Ron Paul announces he is forming an exploratory committee to run for president -- again
Ron Paul, the conservative Texas congressman who made headlines during the last presidential election with his blimp, record-breaking "money-bombs" and grass-roots Internet appeal, announced Tuesday that he was forming an exploratory committee to gauge his chances of winning the GOP nomination for president.
"I would be very surprised if I don't make that decision in the month of May," Paul told a group of about 60 reporters at a Des Moines hotel.
Paul won the Conservative Political Action Conference presidential straw poll in February, beating former Massachusetts Gov. Mitt Romney by 7 points. However, at the same conference, billionaire Donald Trump told the audience that Paul didn't have a shot in the real election.
"I like Ron Paul, but he has no chance of getting elected," Trump declared.
"I do see a lot of support," Paul, the father of Sen. Rand Paul (R-Ky.) said. "But sometimes you get a lot of support from vocal supporters, but you don't ...
... know if they are fooling you." The 75-year-old Republican was interviewed by former New York Gov. Eliot Spitzer on Tuesday on CNN's "In the Arena," where he was asked why so many other Republicans like Hailey Barbour were so reluctant to get in the ring and challenge President Obama during a time when opinion polls show he may be vulnerable.
"They may be thinking they have to be cautious," Paul replied. "They maybe believe the president is stronger than some of the polls show. And the president is liked a lot, and you know in politics being liked is very important. So maybe they don’t think [Obama’s] as vulnerable as the polls indicate he might be."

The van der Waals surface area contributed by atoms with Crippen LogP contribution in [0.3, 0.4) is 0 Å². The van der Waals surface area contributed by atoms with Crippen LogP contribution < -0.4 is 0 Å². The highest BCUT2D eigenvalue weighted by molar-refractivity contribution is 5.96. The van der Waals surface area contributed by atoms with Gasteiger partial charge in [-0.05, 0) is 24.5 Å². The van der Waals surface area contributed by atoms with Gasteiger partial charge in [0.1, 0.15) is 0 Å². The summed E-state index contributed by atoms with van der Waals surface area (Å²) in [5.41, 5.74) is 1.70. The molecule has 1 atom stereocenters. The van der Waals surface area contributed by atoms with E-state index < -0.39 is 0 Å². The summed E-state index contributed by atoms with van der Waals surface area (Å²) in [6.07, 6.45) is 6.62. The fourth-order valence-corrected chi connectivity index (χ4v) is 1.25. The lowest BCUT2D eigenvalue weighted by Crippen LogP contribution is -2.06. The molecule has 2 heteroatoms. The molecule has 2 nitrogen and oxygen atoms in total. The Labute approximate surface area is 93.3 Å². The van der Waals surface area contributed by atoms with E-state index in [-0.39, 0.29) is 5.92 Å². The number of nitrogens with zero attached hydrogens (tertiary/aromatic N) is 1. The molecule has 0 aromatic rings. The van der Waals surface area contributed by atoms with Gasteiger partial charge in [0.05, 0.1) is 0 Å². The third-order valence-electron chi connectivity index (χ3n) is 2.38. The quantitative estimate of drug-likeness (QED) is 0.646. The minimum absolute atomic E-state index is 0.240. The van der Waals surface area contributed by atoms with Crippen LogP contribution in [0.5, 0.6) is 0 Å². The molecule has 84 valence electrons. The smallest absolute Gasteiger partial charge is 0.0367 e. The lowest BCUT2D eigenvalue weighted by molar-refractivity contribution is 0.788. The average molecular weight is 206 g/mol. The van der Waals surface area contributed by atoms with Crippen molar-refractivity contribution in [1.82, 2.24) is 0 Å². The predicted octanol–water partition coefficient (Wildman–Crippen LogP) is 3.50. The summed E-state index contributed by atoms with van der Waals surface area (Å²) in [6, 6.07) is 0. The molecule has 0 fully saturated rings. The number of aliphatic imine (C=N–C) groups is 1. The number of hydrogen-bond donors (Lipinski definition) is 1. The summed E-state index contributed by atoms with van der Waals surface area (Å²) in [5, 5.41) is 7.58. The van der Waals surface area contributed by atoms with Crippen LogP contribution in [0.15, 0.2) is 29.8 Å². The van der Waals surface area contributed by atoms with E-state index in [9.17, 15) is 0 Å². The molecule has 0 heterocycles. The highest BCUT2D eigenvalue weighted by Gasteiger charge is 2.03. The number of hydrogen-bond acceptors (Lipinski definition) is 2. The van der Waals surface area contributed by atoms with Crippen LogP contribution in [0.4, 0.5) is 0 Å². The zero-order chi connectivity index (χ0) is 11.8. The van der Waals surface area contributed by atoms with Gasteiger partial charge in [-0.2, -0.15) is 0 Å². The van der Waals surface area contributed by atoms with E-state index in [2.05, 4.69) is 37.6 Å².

Paul also told Spitzer that if he became president he would allow young people to opt out of certain entitlements.
"I think most of the public is going to be rather astonished to hear you think Social Security, Medicare and Medicaid are all unconstitutional," Spitzer asked.
"Technically speaking they’re unconstitutional," Paul replied.
"So if you were president you would not put them in your budget?" Spitzer asked.
"Well, I think what I would do is propose a transition time. I would give the young people, and they’re overwhelmingly in support of my suggestion, that if you’re young and you’re getting out of college and starting in the workforce, opt out. They want to opt out of Obamacare, I’d let them opt out and not have to pay any of the tax," Paul said.
-- Tony Pierce
Photo: A supporter holds a sign as Rep. Ron Paul (R-Texas) speaks during a news conference Tuesday, April 26, 2011, in Des Moines. Paul says he's forming a campaign exploratory committee as he moves closer to again seeking the Republican nomination for president. Credit: AP Photo/Charlie Neibergall